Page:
5. Paul Pierce at PF, Kevin Garnett at C
Note: Alan Anderson at SG, Joe Johnson at SF
Together in 2013-14: 1 G, 4 MP, outscored 18-9
Highest rank: 1st
Lowest rank: 5th
Most common rank: 4th
Devin’s rank: 4th
Average rank: 4.1
Devin’s take: This is probably the most radical of the suggestions, and the hardest to enact. That said, I actually like this more than me ranking it fourth would indicate. Pierce is a true small forward, but he’s a better rebounder than you’d think (he has a better rebound rate than Mason Plumlee) and his shooting and playmaking would create a significant disadvantage against most teams with slower, bigger power forwards. He could be a point power forward! How many of those do you see in the NBA?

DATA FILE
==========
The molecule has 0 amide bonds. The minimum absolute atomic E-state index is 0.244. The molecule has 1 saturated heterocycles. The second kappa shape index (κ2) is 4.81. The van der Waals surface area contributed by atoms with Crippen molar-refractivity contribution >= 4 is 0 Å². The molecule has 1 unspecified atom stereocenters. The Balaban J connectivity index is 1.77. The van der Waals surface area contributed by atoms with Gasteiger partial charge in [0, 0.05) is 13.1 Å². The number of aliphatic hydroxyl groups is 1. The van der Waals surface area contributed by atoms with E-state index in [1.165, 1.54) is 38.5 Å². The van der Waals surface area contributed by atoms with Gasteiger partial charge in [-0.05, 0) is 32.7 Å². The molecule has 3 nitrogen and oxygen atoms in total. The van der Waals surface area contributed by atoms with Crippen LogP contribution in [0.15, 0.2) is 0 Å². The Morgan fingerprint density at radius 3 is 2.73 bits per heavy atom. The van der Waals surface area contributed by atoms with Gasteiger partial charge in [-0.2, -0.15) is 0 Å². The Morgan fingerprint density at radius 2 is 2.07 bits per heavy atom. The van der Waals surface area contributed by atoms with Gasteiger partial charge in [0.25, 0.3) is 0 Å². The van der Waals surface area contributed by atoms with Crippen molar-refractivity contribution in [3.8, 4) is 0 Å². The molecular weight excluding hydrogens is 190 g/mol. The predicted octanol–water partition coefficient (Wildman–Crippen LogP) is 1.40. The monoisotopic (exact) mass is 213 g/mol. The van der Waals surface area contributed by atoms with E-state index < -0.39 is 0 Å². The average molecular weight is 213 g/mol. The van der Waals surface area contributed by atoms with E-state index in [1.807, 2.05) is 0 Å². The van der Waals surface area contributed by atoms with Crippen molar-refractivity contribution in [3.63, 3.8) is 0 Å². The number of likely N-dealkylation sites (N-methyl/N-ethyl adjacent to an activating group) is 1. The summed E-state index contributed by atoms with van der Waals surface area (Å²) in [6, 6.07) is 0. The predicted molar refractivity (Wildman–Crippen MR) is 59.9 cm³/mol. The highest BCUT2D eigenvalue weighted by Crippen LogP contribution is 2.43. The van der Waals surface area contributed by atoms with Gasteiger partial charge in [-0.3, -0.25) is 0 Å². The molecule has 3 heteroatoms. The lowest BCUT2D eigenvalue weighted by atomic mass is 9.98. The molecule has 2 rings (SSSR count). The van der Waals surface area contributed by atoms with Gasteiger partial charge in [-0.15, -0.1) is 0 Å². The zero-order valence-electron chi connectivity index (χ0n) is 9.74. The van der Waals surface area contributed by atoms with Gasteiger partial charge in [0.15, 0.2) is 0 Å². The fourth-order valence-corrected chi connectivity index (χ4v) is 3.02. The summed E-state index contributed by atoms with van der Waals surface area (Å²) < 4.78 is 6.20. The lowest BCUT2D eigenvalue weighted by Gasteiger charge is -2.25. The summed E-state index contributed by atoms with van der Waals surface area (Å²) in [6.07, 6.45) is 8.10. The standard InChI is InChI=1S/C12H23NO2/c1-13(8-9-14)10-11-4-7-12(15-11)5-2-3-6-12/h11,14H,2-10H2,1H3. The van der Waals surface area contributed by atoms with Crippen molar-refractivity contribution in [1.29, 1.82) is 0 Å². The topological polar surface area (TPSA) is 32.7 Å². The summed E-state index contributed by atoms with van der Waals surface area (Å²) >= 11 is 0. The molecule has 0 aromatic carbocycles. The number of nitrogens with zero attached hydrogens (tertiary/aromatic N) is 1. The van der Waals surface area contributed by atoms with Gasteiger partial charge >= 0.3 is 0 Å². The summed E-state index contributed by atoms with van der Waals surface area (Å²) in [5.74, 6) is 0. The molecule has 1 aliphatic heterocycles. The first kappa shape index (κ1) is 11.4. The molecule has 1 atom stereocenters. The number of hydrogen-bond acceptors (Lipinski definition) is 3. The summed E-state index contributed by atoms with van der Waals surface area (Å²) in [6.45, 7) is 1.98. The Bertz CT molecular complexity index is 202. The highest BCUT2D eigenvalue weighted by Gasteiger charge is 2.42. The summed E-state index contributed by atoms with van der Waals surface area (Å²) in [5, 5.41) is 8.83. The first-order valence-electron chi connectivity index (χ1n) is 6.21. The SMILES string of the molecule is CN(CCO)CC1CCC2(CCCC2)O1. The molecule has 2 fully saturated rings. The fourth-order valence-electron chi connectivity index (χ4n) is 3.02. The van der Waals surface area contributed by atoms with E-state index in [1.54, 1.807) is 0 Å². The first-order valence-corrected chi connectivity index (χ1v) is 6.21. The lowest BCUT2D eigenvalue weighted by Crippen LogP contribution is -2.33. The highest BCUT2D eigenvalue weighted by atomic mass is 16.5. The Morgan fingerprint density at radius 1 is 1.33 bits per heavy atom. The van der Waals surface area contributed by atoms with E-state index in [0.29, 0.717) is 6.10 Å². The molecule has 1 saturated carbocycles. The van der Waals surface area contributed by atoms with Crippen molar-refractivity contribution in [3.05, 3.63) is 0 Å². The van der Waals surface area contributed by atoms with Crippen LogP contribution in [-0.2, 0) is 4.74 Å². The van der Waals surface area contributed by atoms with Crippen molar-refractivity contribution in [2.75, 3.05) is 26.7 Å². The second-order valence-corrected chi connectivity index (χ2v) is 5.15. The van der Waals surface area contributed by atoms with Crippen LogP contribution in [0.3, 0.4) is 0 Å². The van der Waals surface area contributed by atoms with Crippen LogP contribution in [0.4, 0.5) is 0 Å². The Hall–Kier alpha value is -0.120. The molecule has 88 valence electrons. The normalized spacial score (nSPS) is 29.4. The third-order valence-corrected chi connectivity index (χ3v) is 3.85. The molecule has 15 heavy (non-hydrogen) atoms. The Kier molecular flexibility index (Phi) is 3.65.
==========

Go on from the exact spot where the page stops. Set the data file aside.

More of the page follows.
The idea of spreading four shooters around a center isn’t a new one, and it’s had success at the NBA level. It’s the reason why so many teams are looking for power forwards who can shoot — the NBA has figured out how important shooting three-pointers is to their overall offensive gameplan, and having four guys that shoot three-pointers well and facilitate the offense could make for some explosive offensive nights.
The downside: after Pierce was so receptive to coming off the bench, playing him out of position at the 4 may just feel like an insult, and forcing him to bang with bigger players on the other end may just be too much for his body to take. Pierce’s game is the type that deserves preservation and care, forcing him to hit bigger, stronger players night in and night out could leave him worn out before the season’s end.
But I’d still like to see the Nets experiment with this lineup occasionally, just to see what happens. If an opponent doesn’t have an enormous, post-playing demon wrecking ball playing at power forward, it could work really well.